It appears your browser may be outdated. For the best website experience, we recommend updating your browser.   learn more

No comments
The Tour Report
TOURNAMENT ARCHIVE
SHOW MORE

April 2 2013

2:40 PM

Turf Talk: TPC San Antonio

TPC San Antonio will have a different look for competitors in 2013. (Carroll/Getty Images)

By Jeff Shain, PGATOUR.COM Contributor

A pre-Masters date has TPC San Antonio looking a little different for this week’s Valero Texas Open. Superintendent Tom Lively is up front, though, when asked about how well the AT&T Oaks course will prepare entrants for Augusta National.

“We’re just such a completely different golf course than Redstone and Augusta,” Lively said. “We couldn’t do those things here.”

Houston has served as the Masters warmup in recent years, with Redstone Golf Club earning kudos for its work to simulate Augusta National conditions.

But a quirk in the 2013 schedule wedged the Valero Texas Open between Houston and Augusta, and the terrain of Texas Hill Country is too dissimilar.

“You can’t make any comparison from San Antonio to either of those golf courses,” Lively said.

The AT&T Oaks will feature a lusher look for its fourth edition as host, with a ryegrass overseed not undertaken in the previous three years. Though the date is just three weeks earlier than last year, officials decided not to risk dormant summer grasses leaving a parched look.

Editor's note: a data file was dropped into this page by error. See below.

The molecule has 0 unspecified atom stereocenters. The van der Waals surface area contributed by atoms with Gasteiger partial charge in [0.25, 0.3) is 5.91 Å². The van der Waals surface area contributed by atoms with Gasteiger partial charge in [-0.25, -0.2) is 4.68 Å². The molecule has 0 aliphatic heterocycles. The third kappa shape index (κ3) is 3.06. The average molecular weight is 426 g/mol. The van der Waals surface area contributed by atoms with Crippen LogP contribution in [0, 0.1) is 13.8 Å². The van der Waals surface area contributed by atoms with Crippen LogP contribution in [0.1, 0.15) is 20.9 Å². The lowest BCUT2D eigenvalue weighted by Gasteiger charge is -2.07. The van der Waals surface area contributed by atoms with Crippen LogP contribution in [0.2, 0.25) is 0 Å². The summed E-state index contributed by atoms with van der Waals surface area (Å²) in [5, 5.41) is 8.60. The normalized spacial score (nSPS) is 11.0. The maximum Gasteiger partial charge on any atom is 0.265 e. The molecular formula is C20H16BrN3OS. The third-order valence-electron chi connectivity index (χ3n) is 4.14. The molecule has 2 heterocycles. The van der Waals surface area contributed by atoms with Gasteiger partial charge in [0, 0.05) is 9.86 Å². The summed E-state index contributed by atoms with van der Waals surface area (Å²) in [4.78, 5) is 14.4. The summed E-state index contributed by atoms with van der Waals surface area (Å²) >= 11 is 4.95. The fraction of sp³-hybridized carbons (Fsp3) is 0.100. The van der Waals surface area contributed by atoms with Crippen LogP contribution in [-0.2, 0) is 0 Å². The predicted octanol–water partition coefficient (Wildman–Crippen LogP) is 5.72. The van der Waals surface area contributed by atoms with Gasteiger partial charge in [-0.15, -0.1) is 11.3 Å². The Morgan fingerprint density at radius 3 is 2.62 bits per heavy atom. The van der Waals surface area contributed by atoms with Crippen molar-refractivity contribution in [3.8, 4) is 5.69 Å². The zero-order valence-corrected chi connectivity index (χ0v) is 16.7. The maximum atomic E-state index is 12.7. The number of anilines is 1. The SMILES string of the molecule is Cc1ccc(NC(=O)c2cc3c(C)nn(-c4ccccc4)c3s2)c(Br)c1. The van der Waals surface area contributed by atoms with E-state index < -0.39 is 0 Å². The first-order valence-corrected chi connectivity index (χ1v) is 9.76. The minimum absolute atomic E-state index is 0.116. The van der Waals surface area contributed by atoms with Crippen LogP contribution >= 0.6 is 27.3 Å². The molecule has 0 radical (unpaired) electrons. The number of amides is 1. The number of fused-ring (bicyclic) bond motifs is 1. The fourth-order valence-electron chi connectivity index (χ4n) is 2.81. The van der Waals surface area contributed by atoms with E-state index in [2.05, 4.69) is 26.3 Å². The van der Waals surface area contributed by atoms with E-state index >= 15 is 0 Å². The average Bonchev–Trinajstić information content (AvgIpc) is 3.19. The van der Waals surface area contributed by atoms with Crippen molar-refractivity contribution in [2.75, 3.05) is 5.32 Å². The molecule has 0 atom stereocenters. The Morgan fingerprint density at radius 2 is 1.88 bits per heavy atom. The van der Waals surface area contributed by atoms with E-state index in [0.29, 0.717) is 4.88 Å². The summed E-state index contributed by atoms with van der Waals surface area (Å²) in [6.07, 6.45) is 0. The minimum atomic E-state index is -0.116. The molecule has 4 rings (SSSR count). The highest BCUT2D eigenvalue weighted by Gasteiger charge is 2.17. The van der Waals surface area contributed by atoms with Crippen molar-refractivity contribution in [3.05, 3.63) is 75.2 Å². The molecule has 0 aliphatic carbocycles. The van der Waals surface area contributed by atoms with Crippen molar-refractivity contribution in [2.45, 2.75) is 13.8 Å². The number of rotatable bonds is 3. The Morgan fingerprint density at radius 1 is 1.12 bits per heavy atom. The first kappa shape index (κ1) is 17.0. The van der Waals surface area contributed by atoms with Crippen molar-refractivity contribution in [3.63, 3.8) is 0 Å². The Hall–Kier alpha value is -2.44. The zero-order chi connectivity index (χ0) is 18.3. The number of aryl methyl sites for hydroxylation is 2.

It hasn’t been easy, though -- especially because that part of Texas is parched.

Water restrictions have been in place for more than a year, with current rules forcing a 30 percent reduction in usage. That meant TPC San Antonio could overseed only the AT&T Oaks -- its Canyons layout remains au naturel -- and had to do so with great care.

“We overseed at a much lighter rate initially,” Lively said. “The time it takes to get 100 percent (coverage) is a few weeks longer. But when you get to this time period, it’s the same as any course that has gone out and seeded heavier.”

Lively’s crew also has undertaken a cleanup project in some of the AT&T Oaks’ native areas, removing dead material and small trees that had taken root since the construction process.

“Now if errant shots get to the native areas, it gives (players) a chance to find their ball a little bit faster,” Lively said. “And they might have a shot out of it, depending on what it’s underneath.”

Four greens also underwent renovations in the past year, softening undulation and creating more options for pin placements. The biggest change comes at No. 12, where the entire green wound up being rebuilt.

The weather forecast calls for a chance of thundershowers late Tuesday and Wednesday, but sunny and dry for the four tournament days. Highs could approach the low 80s.

Filed under:    
comments powered by Disqus